How the Drug War Leads to Actual War

Thursday, September 9, 2010 \PM\.\Thu\.

As readers of this blog are no doubt aware, I am not a huge fan of the recently passed Arizona immigration law, SB 1070. The Arizona law has mainly been justified as a means of combating violent drug gangs from Mexico. I frankly don’t see how the law helps in this regard, but no one should mistake my opposition to SB 1070 for sanguinity on the topic of Mexican drug and gang-related violence. Drug related violence is up sharply in several regions of Mexico over the last few years, and there is always the danger that violence could spill over into the United States.

Why is drug violence up so sharply in Mexico? Ironically, the cause seems to be an upsurge in attempts by the Mexican government to suppress the drug trade. Since his election in 2006, Mexican President Calderon has made going after the drug cartels one of his top priorities. The cartels have responded in kind, murdering anyone they perceive as a threat.

The idea that anti-drug efforts are causing an increasing drug-related violence can be hard to stomach. After all, the law enforcement officials fighting against the cartels are heroes, whereas the cartels themselves are made up of profoundly evil people. Suggesting that the increased violence is the result of anti-drug policies may thus seem morally perverse. My claim, however, is not moral but causal. The drug cartels have existed in Mexico for a long time. Yet it was only when the government stepped up anti-drug efforts that the violence has increased so dramatically.

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Will The L.A. Bishops Take Their Own Advice?

Tuesday, June 8, 2010 \PM\.\Tue\.

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On June 3, Bishop Gabino Zavala, auxiliary bishop of Los Angeles and Chairman of the U.S. Bishops’ Communications Committee, delivered a talk on Catholic media in general, and in one portion of the talk, the Catholic blogosphere. Bishop Zavala made some very good points.

First, he called upon Catholic media to “Speak the truth out of a love for the Church, and a love for the people of God.”

Next, and this one I particularly liked, the bishop called for the Catholic media to

always proceed with humility and civility. The humility comes from the realization that none of us have all the facts of a story. There are always other perspectives beyond our own. Committing to civility means moving away from positions of attacking…

Indeed! Finally, Zavala expressed his hope that the Catholic media would “always work to present Church teaching fairly and accurately.” I couldn’t have said it better.

On the blogosphere in particular, finally, the bishop expressed the following thought:

[W]e are particularly concerned about blogs that engage in attacks and hurtful, judgmental language. We are very troubled by blogs and other elements of media that assume the role of Magisterium and judge others in the Church. Such actions shatter the communion of the Church that we hold so precious.

This talk certainly made the position of the bishops on Catholic media and the blogs quite clear. One nagging question remains, however: does it apply to the bishops themselves?

For instance, does it apply to Cardinal Roger Mahony of Los Angeles – Zavala’s boss, no less – whom on April 18th denounced the immigration law in Arizona as “German Nazi and Russian Communist techniques”, and without any evidence claimed that the law mandates that “people are required to turn one another in to the authorities on any suspicion of documentation”?

By the criteria set forth by Zavala, Cardinal Mahony owes the state of Arizona, its lawmakers, officials and citizens who support the law, an apology.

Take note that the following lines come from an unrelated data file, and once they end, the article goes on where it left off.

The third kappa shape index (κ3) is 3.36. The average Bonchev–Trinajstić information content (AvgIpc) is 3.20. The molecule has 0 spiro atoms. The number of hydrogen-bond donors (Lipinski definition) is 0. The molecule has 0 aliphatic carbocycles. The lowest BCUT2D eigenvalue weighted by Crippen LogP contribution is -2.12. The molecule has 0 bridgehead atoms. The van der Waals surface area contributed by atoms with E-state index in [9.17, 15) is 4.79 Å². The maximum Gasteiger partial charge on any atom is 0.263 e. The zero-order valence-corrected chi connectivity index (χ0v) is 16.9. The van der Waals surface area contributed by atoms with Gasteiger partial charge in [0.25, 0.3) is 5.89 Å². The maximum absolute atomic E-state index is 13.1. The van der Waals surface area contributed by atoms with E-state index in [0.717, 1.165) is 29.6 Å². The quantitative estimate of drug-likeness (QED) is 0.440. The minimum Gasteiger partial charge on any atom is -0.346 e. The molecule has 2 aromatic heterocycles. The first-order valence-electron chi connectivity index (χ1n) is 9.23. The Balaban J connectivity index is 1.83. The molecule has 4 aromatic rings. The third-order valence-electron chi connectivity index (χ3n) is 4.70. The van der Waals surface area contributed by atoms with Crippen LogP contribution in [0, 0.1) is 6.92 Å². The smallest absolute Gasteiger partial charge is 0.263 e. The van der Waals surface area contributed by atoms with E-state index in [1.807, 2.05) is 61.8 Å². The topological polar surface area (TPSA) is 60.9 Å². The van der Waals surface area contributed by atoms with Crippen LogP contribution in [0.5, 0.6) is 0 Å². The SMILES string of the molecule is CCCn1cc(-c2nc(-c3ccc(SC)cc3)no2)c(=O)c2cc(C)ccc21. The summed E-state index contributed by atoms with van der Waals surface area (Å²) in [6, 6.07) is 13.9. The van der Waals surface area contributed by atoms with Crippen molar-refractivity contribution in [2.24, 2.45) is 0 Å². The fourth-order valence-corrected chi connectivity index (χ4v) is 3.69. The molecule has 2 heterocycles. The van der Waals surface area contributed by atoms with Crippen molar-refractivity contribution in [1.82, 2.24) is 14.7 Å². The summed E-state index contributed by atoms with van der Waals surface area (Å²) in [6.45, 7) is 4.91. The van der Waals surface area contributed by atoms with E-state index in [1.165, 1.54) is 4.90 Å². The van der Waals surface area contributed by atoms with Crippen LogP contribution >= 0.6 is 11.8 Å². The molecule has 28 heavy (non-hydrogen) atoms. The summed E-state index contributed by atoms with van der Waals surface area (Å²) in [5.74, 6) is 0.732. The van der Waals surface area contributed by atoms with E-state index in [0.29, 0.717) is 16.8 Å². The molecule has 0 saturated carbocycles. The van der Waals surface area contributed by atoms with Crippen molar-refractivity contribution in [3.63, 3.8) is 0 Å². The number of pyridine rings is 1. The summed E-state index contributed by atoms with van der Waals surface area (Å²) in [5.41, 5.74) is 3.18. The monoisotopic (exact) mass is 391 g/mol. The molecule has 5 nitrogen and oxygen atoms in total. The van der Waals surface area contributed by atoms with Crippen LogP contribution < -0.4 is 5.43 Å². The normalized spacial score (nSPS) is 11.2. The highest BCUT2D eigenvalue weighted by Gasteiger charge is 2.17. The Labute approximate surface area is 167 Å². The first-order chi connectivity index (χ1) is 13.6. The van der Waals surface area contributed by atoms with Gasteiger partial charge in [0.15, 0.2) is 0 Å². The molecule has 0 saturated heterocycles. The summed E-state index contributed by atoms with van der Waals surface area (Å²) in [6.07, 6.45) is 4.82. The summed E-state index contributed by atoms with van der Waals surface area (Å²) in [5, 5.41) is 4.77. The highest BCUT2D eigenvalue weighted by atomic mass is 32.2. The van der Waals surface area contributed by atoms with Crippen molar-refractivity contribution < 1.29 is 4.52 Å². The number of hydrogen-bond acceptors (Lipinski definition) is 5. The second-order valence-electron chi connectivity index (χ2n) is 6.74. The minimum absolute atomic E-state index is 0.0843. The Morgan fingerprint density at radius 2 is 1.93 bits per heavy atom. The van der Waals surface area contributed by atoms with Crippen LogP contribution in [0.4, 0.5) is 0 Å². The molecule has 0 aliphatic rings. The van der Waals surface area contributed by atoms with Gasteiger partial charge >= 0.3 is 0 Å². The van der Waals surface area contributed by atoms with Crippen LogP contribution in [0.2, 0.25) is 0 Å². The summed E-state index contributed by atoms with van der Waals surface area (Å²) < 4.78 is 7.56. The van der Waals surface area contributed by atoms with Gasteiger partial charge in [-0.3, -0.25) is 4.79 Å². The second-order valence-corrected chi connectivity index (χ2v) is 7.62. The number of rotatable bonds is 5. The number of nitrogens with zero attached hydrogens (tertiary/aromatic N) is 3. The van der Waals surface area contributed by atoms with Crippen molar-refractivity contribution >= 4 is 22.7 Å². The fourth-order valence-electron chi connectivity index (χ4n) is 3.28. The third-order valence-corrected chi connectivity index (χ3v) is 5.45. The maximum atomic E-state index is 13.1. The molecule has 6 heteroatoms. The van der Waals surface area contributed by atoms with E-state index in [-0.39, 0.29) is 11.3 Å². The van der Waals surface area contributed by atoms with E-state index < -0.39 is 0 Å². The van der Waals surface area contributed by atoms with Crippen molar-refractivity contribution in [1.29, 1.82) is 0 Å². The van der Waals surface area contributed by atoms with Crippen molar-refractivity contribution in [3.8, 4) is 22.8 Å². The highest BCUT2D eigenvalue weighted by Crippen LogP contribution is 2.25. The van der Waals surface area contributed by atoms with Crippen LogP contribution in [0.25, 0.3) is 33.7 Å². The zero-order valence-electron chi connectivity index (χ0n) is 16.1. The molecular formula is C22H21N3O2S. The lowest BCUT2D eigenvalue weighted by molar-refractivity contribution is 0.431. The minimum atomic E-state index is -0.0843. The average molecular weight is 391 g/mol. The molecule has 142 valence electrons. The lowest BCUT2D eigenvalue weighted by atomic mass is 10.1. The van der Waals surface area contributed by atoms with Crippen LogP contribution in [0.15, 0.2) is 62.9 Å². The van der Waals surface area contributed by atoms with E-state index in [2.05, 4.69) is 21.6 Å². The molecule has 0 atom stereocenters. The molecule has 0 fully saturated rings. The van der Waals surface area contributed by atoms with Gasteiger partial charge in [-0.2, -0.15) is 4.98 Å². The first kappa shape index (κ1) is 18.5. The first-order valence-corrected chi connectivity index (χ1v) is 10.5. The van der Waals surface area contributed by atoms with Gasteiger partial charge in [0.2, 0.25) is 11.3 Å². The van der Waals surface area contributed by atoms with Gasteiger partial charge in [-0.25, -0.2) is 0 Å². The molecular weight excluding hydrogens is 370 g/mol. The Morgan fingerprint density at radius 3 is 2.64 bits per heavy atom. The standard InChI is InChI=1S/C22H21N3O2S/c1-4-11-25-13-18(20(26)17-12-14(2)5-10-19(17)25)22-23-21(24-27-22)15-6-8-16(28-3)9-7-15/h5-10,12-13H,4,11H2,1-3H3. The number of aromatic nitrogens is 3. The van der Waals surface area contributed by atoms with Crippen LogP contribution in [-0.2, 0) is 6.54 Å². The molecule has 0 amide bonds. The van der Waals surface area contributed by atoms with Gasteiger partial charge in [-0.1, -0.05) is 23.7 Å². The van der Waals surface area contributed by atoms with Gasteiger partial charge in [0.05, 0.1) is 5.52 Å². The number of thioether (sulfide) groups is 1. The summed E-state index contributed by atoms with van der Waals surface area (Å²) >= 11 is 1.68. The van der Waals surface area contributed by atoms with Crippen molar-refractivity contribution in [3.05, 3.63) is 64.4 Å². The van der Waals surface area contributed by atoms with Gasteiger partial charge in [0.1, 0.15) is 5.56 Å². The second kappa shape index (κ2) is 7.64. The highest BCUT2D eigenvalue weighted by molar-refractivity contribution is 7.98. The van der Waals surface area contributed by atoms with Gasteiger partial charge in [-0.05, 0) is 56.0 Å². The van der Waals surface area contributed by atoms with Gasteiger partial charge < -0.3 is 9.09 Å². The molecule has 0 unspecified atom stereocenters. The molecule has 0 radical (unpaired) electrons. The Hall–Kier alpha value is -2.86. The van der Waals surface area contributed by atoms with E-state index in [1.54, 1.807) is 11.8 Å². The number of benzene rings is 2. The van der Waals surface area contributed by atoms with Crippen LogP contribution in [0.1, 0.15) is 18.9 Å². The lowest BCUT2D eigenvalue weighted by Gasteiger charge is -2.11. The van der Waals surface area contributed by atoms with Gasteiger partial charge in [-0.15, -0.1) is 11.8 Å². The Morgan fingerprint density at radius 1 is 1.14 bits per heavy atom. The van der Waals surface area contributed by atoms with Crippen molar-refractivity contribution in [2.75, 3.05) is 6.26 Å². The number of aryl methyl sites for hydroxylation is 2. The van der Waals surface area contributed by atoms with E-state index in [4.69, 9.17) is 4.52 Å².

Read the rest and comment here.


The Vultures Descend on Governor Brewer

Thursday, June 3, 2010 \AM\.\Thu\.

185 news articles, blurbs, blogs, columns, and other scraps of Internet. 185, as of 11:40 p.m. Arizona time today. 185 pieces of electronic information posted on what is perhaps the most asinine news item of the day: Arizona governor Jan Brewer’s statement about her father. This is what Brewer said:

“Knowing that my father died fighting the Nazi regime in Germany, that I lost him when I was 11 because of that… and then to have them call me Hitler’s daughter. It hurts. It’s ugliness beyond anything I’ve ever experienced”

The governor was of course responding to the tiresome and blatantly unfair criticism directed at her and most of the state of Arizona over SB 1070, a bill that several Obama regime hacks can’t even be bothered to read before resorting to vilification. This is not to say that legitimate criticism of the bill isn’t possible, of course, but that isn’t what caused Brewer personal harm.

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Fascism in Arizona – Que?

Tuesday, June 1, 2010 \AM\.\Tue\.

On Saturday an estimated 10-20,000 people descended upon downtown Phoenix to protest SB 1070, Arizona’s new draconian fascist anti-Mexican immigrant hating legislation. For exercising their first amendment right to petition the government for a redress of grievances, they were mowed down by machine-gun fire before saber-wielding dragoons charged the crowd and sliced innocent children to shreds. The survivors were rounded up and sent to concentration camps, from which the ashes of their bodies, immolated by mass cremation in industrial-sized ovens, ascended up into the air before draping the entire city with a grey coat of human remains. The perpetrators of the mass murder, all white, then held a victory march to the Horst Wessel Lied down Central Ave.

Oh wait. What actually happened was that a crowd that was supposed to be 50,000 large, but only ended up being 10,000 large, went to protest the local enforcement of a federal law that has been on the books for nearly 60 years. They were angry because this evil fascist hellhole of a state wasn’t allowing enough workers to illegally settle in their evil, fascist hellhole – everyone has a divine right to live in a fascist hellhole, and to take their families their too. After all, if you were in Denmark in 1936 and you needed a job to feed your family, wouldn’t the logical choice be the Third Reich?

In attendance at the march were many illegal aliens as well. Instead of being rounded up and murdered, or even deported, or even fined, they appeared to be able to vent their outrage at the American republic and the state of Arizona without any fear of reprisal. Fascism must be losing its touch.

Read the rest and comment here.


Arizona: Doing the Job the Feds Will Not Do!

Sunday, May 23, 2010 \PM\.\Sun\.

I am a proud American with a long and rich Mexican heritage.

My name is Tito Edwards and I approve this message.

_._

(Biretta tip:  Lucianne)


A Brief Thought on Immigration